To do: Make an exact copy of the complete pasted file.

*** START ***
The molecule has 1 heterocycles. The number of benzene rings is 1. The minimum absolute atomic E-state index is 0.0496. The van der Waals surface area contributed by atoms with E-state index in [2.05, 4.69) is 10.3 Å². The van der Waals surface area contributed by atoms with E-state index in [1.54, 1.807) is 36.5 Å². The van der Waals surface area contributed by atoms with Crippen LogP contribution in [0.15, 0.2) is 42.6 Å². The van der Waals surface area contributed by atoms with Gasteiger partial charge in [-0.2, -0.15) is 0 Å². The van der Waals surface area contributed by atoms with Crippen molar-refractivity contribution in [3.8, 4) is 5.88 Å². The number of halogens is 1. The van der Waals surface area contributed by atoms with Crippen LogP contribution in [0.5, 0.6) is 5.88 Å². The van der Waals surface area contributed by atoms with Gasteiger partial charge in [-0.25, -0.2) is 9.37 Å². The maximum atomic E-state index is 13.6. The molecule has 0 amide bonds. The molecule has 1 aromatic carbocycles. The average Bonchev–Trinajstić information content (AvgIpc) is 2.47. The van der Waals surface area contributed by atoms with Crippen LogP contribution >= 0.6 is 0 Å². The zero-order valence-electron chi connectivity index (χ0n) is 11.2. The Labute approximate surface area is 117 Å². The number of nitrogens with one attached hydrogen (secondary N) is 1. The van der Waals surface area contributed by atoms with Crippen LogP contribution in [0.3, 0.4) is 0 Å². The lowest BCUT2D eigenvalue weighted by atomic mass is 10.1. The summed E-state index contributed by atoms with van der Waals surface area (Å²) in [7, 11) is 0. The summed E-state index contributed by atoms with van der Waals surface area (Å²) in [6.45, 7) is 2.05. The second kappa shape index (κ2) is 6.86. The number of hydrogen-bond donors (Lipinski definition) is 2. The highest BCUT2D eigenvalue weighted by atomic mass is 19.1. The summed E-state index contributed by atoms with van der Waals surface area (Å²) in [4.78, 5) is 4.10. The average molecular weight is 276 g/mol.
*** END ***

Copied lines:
The molecule has 1 heterocycles. The number of benzene rings is 1. The minimum absolute atomic E-state index is 0.0496. The van der Waals surface area contributed by atoms with E-state index in [2.05, 4.69) is 10.3 Å². The van der Waals surface area contributed by atoms with E-state index in [1.54, 1.807) is 36.5 Å². The van der Waals surface area contributed by atoms with Crippen LogP contribution in [0.15, 0.2) is 42.6 Å². The van der Waals surface area contributed by atoms with Gasteiger partial charge in [-0.2, -0.15) is 0 Å². The van der Waals surface area contributed by atoms with Crippen molar-refractivity contribution in [3.8, 4) is 5.88 Å². The number of halogens is 1. The van der Waals surface area contributed by atoms with Crippen LogP contribution in [0.5, 0.6) is 5.88 Å². The van der Waals surface area contributed by atoms with Gasteiger partial charge in [-0.25, -0.2) is 9.37 Å². The maximum atomic E-state index is 13.6. The molecule has 0 amide bonds. The molecule has 1 aromatic carbocycles. The average Bonchev–Trinajstić information content (AvgIpc) is 2.47. The van der Waals surface area contributed by atoms with Crippen LogP contribution >= 0.6 is 0 Å². The zero-order valence-electron chi connectivity index (χ0n) is 11.2. The Labute approximate surface area is 117 Å². The number of nitrogens with one attached hydrogen (secondary N) is 1. The van der Waals surface area contributed by atoms with Crippen LogP contribution in [0.3, 0.4) is 0 Å². The lowest BCUT2D eigenvalue weighted by atomic mass is 10.1. The summed E-state index contributed by atoms with van der Waals surface area (Å²) in [7, 11) is 0. The summed E-state index contributed by atoms with van der Waals surface area (Å²) in [6.45, 7) is 2.05. The second kappa shape index (κ2) is 6.86. The number of hydrogen-bond donors (Lipinski definition) is 2. The highest BCUT2D eigenvalue weighted by atomic mass is 19.1. The summed E-state index contributed by atoms with van der Waals surface area (Å²) in [4.78, 5) is 4.10. The average molecular weight is 276 g/mol.